Cash Crop: The Golden State Gone Green
Director: Adam Ross
By Tyler Davidson
In the various landscapes of America, year 2010, it’s too often that you find a documentary whose sole purpose is to beat you over the head with what you should think. These films are made by people, individual, free-thinking people, so obviously some bias will be present. With the seeming boom in documentaries ever since Michael Moore’s Bowling for Columbine in 2004, everyone’s in on it; from Morgan Spurlock’s demonizing of McDonald’s in Super Size Me to Ben Stein’s all-out assault on non-theists in Expelled: No Intelligence Allowed, these features are equal parts abrasive and confrontational.
Adam Ross’s Cash Crop is a, pardon the pun, breath of fresh air as far as documentaries go. The documentary, originally planned as a short film, takes lingering looks at those entrapped in the middle of the legalization debate, one which, in California anyway, came to a head this week. The jokes are almost too easy to make as the film takes on a sort of relaxed, passive vibe; we see gentle growers, compassionate cultivators humanized, not vilified. The marked lack of narration has been noted before, yet it bears mentioning once more, if nothing else than to draw even more comparisons to its predecessors. There is no pretentious, accusatory director putting words into his hapless victims’ mouths (strawman, anyone?), no disembodied omnipresence, simply interviews with its subjects accompanying beautiful cinematography, rendered all the more stunning in HD.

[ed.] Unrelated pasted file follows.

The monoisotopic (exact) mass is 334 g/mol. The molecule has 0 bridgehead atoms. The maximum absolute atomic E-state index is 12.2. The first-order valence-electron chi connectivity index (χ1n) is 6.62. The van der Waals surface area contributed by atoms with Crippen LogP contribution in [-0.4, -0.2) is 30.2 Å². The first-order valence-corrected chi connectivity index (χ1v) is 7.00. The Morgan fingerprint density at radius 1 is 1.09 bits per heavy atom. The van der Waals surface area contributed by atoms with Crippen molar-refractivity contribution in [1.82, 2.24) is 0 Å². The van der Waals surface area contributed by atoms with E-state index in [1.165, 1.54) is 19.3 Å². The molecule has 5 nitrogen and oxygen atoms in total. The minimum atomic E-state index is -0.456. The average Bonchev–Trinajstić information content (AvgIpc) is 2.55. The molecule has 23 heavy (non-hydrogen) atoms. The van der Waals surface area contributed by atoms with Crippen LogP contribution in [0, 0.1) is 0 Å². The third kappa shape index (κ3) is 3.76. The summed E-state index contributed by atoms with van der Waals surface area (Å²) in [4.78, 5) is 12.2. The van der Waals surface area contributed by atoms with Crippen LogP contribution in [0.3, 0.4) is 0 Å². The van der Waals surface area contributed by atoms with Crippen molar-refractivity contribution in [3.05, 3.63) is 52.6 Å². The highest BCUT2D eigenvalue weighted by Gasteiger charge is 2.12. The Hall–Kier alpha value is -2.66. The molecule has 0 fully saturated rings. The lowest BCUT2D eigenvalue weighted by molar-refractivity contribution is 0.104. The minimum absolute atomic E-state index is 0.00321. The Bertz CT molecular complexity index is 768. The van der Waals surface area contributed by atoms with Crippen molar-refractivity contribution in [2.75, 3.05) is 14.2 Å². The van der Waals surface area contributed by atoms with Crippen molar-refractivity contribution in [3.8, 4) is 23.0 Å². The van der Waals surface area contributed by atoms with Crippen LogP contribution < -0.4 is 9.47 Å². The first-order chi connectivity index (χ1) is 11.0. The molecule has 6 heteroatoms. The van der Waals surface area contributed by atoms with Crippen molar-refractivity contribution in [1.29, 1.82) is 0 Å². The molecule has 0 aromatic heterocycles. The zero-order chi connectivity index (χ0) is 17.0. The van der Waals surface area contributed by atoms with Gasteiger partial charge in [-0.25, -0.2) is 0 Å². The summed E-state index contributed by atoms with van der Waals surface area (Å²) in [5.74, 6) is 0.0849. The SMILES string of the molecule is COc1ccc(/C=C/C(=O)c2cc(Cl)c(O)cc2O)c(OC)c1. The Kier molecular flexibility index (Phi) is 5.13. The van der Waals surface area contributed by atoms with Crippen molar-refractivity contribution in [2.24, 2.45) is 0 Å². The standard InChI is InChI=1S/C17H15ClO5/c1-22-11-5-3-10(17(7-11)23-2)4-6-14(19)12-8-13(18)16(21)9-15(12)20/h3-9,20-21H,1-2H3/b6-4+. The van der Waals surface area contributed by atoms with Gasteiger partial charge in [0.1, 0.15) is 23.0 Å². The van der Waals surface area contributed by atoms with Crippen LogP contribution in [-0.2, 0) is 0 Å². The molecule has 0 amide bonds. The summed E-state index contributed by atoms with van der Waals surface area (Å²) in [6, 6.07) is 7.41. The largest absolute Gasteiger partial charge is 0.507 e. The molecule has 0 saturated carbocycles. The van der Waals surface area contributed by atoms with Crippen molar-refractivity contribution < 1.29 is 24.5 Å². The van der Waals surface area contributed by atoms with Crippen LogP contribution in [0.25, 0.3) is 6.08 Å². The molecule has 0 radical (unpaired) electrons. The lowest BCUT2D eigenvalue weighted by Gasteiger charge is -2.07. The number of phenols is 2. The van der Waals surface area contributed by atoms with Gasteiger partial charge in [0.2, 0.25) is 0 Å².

Cash Crop is a calm, insightful look at the often-fervent state of today’s marijuana debate, and certainly warrants at least one solid viewing. (Tyler Davidson)